When Fox Is a Thousand

by Larissa Lai,
ISBN: 0889740410

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First Novels - Ninth Century Fox
by Eva Tihanyi

No beating around the bush on this one: When Fox is a Thousand (Press Gang, 256 pages, $16.95 paper) by the twenty-eight-year-old Larissa Lai is a remarkable debut. It is a magical book, rich with poetry and folklore, and elements of fairy-tale. In it, three narrative voices and their attendant cultures are interwoven: a fox growing toward wisdom and her thousandth birthday, the ninth-century Chinese poetess Yu Hsuan-Chi, and the oddly named Artemis, a young Asian-American woman living in contemporary Vancouver. Lai moves with a sure hand from one to the other throughout the novel. She seems as comfortable in the world of Chinese mythology as she does in the west coast Canada of the nineties, with its underlying tensions: its racism, homophobia, and general ennui.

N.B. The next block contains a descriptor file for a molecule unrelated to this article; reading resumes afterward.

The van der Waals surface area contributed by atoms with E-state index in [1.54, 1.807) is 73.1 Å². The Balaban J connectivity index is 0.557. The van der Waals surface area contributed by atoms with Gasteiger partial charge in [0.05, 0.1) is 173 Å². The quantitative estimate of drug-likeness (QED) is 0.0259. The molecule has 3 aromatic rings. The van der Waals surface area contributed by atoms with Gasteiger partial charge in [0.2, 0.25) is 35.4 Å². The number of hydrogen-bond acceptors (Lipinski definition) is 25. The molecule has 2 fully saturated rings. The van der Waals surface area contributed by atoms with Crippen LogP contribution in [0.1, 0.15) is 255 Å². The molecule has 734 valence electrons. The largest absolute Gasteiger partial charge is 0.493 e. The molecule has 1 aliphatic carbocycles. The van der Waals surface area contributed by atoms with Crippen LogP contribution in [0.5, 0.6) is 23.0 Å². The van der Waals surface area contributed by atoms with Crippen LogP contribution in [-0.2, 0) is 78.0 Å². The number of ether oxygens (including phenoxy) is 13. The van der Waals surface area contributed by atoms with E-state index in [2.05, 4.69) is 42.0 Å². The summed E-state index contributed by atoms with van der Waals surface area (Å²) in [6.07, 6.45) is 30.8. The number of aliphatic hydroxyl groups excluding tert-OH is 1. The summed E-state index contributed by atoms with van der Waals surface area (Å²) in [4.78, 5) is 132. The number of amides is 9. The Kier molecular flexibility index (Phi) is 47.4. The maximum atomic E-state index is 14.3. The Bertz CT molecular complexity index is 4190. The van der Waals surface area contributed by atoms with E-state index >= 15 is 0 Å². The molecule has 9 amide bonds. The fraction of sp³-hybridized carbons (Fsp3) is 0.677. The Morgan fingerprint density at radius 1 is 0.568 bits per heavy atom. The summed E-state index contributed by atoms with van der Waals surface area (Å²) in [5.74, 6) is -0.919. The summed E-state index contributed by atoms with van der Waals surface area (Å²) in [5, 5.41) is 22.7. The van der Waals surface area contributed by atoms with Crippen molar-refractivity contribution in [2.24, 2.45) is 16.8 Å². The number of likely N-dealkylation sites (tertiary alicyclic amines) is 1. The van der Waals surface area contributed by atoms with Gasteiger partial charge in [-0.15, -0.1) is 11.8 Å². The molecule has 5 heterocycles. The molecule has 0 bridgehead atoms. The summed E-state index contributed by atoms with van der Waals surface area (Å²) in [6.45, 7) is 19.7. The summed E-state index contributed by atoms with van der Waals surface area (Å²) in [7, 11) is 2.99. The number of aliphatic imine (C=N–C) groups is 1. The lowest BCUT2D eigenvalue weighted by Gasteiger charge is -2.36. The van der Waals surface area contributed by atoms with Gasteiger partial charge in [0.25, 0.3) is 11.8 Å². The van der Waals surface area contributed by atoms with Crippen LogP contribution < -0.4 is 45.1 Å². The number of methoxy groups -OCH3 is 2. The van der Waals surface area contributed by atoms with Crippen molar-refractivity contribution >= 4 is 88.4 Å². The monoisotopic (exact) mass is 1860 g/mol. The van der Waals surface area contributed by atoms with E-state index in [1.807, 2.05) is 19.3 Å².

It is a Chinese myth that when foxes reach the age of fifty, they acquire the power to transform into women. As they grow older, they become more powerful. And when they reach a thousand, they are "in communication with Heaven." If the fox is the voice of spiritual evolution, Yu Hsuan-Chi is the voice of history, as Artemis is of how history repeats itself. (Her life parallels Yu Hsuan-Chi's in a number of disconcerting ways.) The struggle of Artemis and her friends to come to terms with their Chinese heritage, their sexuality, and their relationships with one another, forms the backbone of the story, but Lai's main concern is not so much with events as with how they affect human beings. Her potent imagination and considerable verbal skill result in a tale that continues to haunt long after the book is closed.


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